Supporters of a man who is serving life in prison for murder packed a public hearing today in Waterloo to talk about how he has turned his life around behind bars. Iowa Governor Terry Branstad called for the public hearing as he will decide the fate of Rasberry Williams.
In 1974, Williams shot and killed a neighbor outside a Waterloo pool hall over what authorities say was $30. Waterloo attorney Dave Dutton is among those who support Williams’ early release from prison.
Dutton prosecuted Williams and opposed a 2005 parole board recommendation to commute Williams’ sentence. “Since that time, I’ve become aware of the unanimous recommendation of the parole board and the wardens at the penitentiary and also about the acts of unselfish bravery he has shown in protecting the staff and guards at the institution,” Dutton said.
In a letter supporting Williams’ commutation, a fellow inmate said Williams stopped him from dumping and igniting gasoline in a prison cell where the inmate had been holding two prison guards at knifepoint in 1979.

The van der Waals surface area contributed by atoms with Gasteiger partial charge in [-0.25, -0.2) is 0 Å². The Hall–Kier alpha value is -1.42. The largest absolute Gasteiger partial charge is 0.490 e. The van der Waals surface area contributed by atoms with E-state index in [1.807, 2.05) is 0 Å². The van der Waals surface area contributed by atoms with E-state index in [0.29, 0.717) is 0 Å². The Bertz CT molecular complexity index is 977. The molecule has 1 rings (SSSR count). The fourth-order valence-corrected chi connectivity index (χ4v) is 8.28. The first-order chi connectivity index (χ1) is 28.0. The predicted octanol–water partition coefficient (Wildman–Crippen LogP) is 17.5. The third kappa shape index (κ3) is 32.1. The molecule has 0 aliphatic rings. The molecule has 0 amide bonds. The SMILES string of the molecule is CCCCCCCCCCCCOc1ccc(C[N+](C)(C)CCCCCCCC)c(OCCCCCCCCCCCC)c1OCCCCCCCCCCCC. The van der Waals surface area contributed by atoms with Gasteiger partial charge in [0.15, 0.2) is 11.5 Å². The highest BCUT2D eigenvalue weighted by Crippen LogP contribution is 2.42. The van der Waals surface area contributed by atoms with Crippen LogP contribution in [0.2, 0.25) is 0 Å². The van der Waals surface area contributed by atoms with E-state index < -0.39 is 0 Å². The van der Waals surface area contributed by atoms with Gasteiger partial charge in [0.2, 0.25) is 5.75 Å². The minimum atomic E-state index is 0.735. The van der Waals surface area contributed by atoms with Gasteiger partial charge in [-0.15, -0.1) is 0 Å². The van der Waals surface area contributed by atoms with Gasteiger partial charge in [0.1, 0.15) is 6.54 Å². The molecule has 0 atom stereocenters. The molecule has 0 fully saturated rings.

Dutton said he’s heard of other acts of bravery. “There was a female guard who had been taken by a prisoner with the intent to commit sexual assault and Mr. Williams interceded and prevented her from being injured,” Dutton said.
At the public hearing, several community members expressed their support for Williams and family members of the victim, 40-year-old Lester Givhan, said they’ve forgiven Williams.
The governor’s spokesman, Tim Albrecht, said Branstad called the public hearing to hear from those who live in the neighborhood where the shooting happened. “It’s just a lot of support for Rasberry Williams and as a result, the governor wants to ensure everybody is heard so that we leave no stone unturned prior to acting on the commutation request,” Albrecht said.
Governor Branstad has commuted the life terms of only two prison inmates during his 18 years in office. Albrecht would not speculate what Branstad’s decision will be in this case. “The parole board unanimously did believe that Rasberry Williams’ sentence should be commuted, so the governor is taking that recommendation very seriously,” Albrecht said.
Williams is now 66-years-old and if released from prison, plans to live with his sister in Chicago. Governor Branstad has until May 4th to accept or reject the parole board’s recommendation.